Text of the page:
Paul Graham谈如何找到真正的事业

Paul Graham在其个人网站最近发布了名为《How to do great work》的文章,给仍然雄心勃勃的年轻人提了一些建议,适合每位对自己仍有期望的朋友反复阅读。下面是本文的第一部分摘录:

If you collected lists of techniques for doing great work in a lot of different fields, what would the intersection look like? I decided to find out by making it. Partly my goal was to create a guide that could be used by someone working in any field. But I was also curious about the shape of the intersection. And one thing this exercise shows is that it does have a definite shape; it’s not just a point labelled “work hard.” The following recipe assumes you’re very ambitious.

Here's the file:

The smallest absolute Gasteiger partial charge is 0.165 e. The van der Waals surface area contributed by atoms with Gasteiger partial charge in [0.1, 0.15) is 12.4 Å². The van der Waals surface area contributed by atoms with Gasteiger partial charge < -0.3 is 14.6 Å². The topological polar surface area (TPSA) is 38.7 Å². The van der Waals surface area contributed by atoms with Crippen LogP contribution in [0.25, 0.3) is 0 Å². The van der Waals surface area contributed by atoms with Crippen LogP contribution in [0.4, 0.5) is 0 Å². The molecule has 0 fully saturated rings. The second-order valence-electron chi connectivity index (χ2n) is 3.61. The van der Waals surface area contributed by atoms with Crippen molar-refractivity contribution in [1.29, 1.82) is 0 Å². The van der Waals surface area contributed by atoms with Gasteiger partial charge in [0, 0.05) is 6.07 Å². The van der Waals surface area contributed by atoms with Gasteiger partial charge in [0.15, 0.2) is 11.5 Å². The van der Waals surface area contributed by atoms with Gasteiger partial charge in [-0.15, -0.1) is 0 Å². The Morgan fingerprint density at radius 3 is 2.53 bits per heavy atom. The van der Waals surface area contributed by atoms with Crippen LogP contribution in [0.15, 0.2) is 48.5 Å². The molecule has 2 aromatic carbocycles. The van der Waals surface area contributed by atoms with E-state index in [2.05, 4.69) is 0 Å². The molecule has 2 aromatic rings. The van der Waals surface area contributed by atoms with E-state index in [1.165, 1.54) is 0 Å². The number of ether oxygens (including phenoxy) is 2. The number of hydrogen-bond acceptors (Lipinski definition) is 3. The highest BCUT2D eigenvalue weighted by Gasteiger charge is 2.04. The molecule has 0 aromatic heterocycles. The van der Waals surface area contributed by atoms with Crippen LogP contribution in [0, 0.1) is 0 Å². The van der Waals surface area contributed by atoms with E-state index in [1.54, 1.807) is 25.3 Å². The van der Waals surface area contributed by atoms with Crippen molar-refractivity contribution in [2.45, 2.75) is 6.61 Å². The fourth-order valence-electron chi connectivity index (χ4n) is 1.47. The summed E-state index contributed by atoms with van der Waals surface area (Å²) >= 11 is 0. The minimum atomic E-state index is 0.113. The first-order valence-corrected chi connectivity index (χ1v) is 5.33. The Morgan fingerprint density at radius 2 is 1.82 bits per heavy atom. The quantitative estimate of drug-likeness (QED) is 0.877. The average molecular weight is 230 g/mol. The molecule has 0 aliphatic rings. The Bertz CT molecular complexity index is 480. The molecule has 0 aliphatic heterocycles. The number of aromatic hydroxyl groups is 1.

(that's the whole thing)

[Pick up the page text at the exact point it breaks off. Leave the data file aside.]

The first step is to decide what to work on. The work you choose needs to have three qualities: it has to be something you have a natural aptitude for, that you have a deep interest in, and that offers scope to do great work. In practice you don’t have to worry much about the third criterion. Ambitious people are if anything already too conservative about it. So all you need to do is find something you have an aptitude for and great interest in. That sounds straightforward, but it’s often quite difficult. When you’re young you don’t know what you’re good at or what different kinds of work are like. Some kinds of work you end up doing may not even exist yet. So while some people know what they want to do at 14, most have to figure it out. The way to figure out what to work on is by working. If you’re not sure what to work on, guess. But pick something and get going. You’ll probably guess wrong some of the time, but that’s fine. It’s good to know about multiple things; some of the biggest discoveries come from noticing connections between different fields. Develop a habit of working on your own projects. Don’t let “work” mean something other people tell you to do. If you do manage to do great work one day, it will probably be on a project of your own. It may be within some bigger project, but you’ll be driving your part of it. What should your projects be? Whatever seems to you excitingly ambitious. As you grow older and your taste in projects evolves, exciting and important will converge. At 7 it may seem excitingly ambitious to build huge things out of Lego, then at 14 to teach yourself calculus, till at 21 you’re starting to explore unanswered questions in physics. But always preserve excitingness. There’s a kind of excited curiosity that’s both the engine and the rudder of great work. It will not only drive you, but if you let it have its way, will also show you what to work on. What are you excessively curious about — curious to a degree that would bore most other people? That’s what you’re looking for. Once you’ve found something you’re excessively interested in, the next step is to learn enough about it to get you to one of the frontiers of knowledge. Knowledge expands fractally, and from a distance its edges look smooth, but once you learn enough to get close to one, they turn out to be full of gaps. The next step is to notice them. This takes some skill, because your brain wants to ignore such gaps in order to make a simpler model of the world. Many discoveries have come from asking questions about things that everyone else took for granted. If the answers seem strange, so much the better. Great work often has a tincture of strangeness. You see this from painting to math. It would be affected to try to manufacture it, but if it appears, embrace it. Boldly chase outlier ideas, even if other people aren’t interested in them — in fact, especially if they aren’t. If you’re excited about some possibility that everyone else ignores, and you have enough expertise to say precisely what they’re all overlooking, that’s as good a bet as you’ll find. Four steps: choose a field, learn enough to get to the frontier, notice gaps, explore promising ones. This is how practically everyone who’s done great work has done it, from painters to physicists. Steps two and four will require hard work. It may not be possible to prove that you have to work hard to do great things, but the empirical evidence is on the scale of the evidence for mortality. That’s why it’s essential to work on something you’re deeply interested in. Interest will drive you to work harder than mere diligence ever could. The three most powerful motives are curiosity, delight, and the desire to do something impressive. Sometimes they converge, and that combination is the most powerful of all. The big prize is to discover a new fractal bud. You notice a crack in the surface of knowledge, pry it open, and there’s a whole world inside.



















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